The Fontan operation was first performed in 1968 and is a palliative procedure for children born with single ventricle forms of congenital heart disease. Today, 70,000 patients worldwide have Fontan circulation today, half of them women, and with an expected 30-year survival of >80%, this population is expected to double in the next 20 years. The Fontan operation surgically redirects systemic venous blood return directly to the pulmonary circulation, bypassing the single ventricle. This abnormal anatomy results in significant challenges for the cardiovascular system and is marked by a sustained, abnormally elevated systemic venous pressure combined with decreased cardiac output. As more women with Fontan circulation reach childbearing age, understanding the unique risks of pregnancy to the mother and fetus and how to best provide clinical care for these women during pregnancy is imperative. However, there are limited clinical data to guide counseling and management in this population. This expert review offers an analysis of the literature about Fontan circulation during pregnancy and describes our center's current multidisciplinary approach to care for these women in the preconception, antepartum, intrapartum, and postpartum periods.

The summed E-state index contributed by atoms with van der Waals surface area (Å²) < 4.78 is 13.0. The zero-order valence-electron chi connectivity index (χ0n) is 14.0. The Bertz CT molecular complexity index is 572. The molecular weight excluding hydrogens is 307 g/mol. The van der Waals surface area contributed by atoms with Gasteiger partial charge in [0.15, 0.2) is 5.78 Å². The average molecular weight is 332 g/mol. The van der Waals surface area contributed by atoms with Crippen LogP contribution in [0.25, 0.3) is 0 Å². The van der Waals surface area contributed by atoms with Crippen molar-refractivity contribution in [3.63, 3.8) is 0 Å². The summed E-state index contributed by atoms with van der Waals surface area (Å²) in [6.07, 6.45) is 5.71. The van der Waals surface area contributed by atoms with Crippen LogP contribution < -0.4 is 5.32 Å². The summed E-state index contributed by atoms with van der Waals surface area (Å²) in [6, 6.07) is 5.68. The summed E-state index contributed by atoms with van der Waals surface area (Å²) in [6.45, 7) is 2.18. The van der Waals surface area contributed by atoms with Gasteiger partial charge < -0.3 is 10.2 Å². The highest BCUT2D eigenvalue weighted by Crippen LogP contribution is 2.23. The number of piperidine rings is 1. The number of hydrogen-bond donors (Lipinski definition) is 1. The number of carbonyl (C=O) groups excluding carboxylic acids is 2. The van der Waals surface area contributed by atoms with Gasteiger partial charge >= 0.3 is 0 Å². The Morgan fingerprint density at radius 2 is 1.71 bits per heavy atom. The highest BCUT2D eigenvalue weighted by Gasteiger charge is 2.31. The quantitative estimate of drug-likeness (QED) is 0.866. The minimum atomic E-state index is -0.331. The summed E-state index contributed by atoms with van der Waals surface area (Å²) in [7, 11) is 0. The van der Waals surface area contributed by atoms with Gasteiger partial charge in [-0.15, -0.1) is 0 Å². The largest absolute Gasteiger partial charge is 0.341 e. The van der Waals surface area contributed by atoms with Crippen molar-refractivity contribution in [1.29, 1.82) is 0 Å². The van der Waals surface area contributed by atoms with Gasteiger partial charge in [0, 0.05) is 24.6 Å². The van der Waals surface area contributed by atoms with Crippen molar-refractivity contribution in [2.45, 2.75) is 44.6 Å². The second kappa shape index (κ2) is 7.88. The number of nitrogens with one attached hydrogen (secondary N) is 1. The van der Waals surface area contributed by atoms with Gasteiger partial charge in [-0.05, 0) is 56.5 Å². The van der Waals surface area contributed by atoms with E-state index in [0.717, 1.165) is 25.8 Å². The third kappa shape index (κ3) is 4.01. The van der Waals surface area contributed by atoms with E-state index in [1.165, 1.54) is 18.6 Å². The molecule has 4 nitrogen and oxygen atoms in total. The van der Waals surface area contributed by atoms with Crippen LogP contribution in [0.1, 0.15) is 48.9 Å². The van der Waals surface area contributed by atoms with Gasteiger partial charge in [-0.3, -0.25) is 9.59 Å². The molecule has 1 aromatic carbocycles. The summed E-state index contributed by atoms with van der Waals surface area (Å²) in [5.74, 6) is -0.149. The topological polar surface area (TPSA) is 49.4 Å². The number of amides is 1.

Bibliographical noteFunding Information:
We thank Vicki Friedman and Mary Lynn Brophy for the medical illustrations. We also thank the Barnes-Jewish Hospital Women's Heart Health Fund for the financial support for medical illustration. The medical illustrations prepared for this article were funded by the Barnes-Jewish Hospital Women's Heart Health Fund.
© 2020 Elsevier Inc.
- Fontan circulation
- adult congenital heart disease
- high-risk pregnancy
- single ventricle physiology